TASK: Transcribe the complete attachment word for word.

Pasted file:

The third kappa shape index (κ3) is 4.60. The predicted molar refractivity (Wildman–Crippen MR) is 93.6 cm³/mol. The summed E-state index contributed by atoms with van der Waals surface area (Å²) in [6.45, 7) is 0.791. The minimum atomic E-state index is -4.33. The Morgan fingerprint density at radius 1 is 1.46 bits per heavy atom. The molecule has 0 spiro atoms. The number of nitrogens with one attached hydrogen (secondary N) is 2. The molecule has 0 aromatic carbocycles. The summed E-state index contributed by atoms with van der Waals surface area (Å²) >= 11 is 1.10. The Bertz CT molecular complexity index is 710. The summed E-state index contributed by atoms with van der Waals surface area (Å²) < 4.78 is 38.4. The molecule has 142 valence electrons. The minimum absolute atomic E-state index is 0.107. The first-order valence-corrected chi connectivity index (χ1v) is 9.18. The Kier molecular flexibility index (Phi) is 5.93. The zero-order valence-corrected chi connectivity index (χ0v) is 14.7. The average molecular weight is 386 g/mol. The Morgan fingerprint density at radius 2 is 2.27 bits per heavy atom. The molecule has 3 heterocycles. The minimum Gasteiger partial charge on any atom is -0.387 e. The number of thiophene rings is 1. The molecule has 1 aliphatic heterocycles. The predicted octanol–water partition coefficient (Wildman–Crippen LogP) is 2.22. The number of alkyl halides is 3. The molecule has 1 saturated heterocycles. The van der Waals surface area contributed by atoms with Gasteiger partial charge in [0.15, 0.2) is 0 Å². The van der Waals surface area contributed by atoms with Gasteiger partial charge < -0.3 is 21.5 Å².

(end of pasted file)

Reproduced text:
The third kappa shape index (κ3) is 4.60. The predicted molar refractivity (Wildman–Crippen MR) is 93.6 cm³/mol. The summed E-state index contributed by atoms with van der Waals surface area (Å²) in [6.45, 7) is 0.791. The minimum atomic E-state index is -4.33. The Morgan fingerprint density at radius 1 is 1.46 bits per heavy atom. The molecule has 0 spiro atoms. The number of nitrogens with one attached hydrogen (secondary N) is 2. The molecule has 0 aromatic carbocycles. The summed E-state index contributed by atoms with van der Waals surface area (Å²) >= 11 is 1.10. The Bertz CT molecular complexity index is 710. The summed E-state index contributed by atoms with van der Waals surface area (Å²) < 4.78 is 38.4. The molecule has 142 valence electrons. The minimum absolute atomic E-state index is 0.107. The first-order valence-corrected chi connectivity index (χ1v) is 9.18. The Kier molecular flexibility index (Phi) is 5.93. The zero-order valence-corrected chi connectivity index (χ0v) is 14.7. The average molecular weight is 386 g/mol. The Morgan fingerprint density at radius 2 is 2.27 bits per heavy atom. The molecule has 3 heterocycles. The minimum Gasteiger partial charge on any atom is -0.387 e. The number of thiophene rings is 1. The molecule has 1 aliphatic heterocycles. The predicted octanol–water partition coefficient (Wildman–Crippen LogP) is 2.22. The number of alkyl halides is 3. The molecule has 1 saturated heterocycles. The van der Waals surface area contributed by atoms with Gasteiger partial charge in [0.15, 0.2) is 0 Å². The van der Waals surface area contributed by atoms with Gasteiger partial charge < -0.3 is 21.5 Å².